Local By Flywheel makes running a local WordPress site trivially easy. I just got a marketing email from them saying that there is a plugin for Atlas now, which is their parent company WP Engine’s product for running “Headless” WordPress. Headless, meaning the front-end of the site isn’t HTML produced from PHP directly, it’s some other kind of front-end that digests content from WordPress via API.
I didn’t really know what supporting Atlas really means, so I just gave it a shot. First, you gotta add and activate it as a plugin:
Now you’ll have some Atlas-powered “Blueprints” available when you spin up a site:
Spinning it up the first time will install some extra stuff, as to be expected. Once it is spun up, you’ll see in Local it’s not just running the PHP, MySQL, and Nginx stuff, but there is a whole section just for the Node.js front end too.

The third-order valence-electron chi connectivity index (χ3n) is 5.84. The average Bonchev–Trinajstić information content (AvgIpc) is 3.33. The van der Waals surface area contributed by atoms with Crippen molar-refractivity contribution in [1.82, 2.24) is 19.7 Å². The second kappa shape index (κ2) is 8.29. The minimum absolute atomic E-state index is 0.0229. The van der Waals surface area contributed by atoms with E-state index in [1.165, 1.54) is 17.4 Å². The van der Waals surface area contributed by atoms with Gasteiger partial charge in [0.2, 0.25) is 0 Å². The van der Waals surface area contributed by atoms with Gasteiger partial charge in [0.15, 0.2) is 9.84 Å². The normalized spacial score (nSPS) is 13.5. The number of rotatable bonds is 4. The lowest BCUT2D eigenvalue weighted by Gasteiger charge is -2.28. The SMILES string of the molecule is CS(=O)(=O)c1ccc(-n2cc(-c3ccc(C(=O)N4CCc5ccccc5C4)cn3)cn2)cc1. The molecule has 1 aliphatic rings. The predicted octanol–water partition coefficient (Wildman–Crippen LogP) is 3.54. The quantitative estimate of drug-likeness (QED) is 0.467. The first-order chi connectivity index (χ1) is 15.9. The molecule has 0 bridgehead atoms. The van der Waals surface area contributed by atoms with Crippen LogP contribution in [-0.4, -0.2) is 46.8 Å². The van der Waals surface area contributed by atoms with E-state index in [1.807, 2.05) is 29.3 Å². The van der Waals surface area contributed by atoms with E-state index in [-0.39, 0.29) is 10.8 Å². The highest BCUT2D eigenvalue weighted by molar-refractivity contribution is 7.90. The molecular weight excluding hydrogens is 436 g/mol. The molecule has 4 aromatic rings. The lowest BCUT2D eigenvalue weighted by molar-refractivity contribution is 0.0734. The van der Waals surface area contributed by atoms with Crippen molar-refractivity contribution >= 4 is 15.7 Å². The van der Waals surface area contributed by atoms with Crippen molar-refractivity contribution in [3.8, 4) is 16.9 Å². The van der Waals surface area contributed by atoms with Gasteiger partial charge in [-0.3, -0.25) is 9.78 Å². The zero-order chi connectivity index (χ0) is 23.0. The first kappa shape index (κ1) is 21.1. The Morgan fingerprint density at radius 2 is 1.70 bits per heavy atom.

And you got a site!
This website is VERY different from how you’d “normally” build a WordPress website. It’s literally Next.js, so it’s React-powered, and it looks like it grabs the data with GQty, a GraphQL client. That weirded me out because I was like… WordPress’ API isn’t GraphQL by default. But that’s part of the Blueprint! It installs and activates WP GraphQL by default.
This is some fancy shit I tell you what!!!
But another part of me is like… I would probably enjoy working on a serious product with this stack. Because two things:
- The DX of Next.js and GraphQL is fricking good and it blows working with normal WordPress theme workflow out of the water.
- I still get to use WordPress, which is a very nice CMS that blows any Node.js-native thing out of the water.
I just don’t like how this isn’t quite a first-class citizen situation from either side.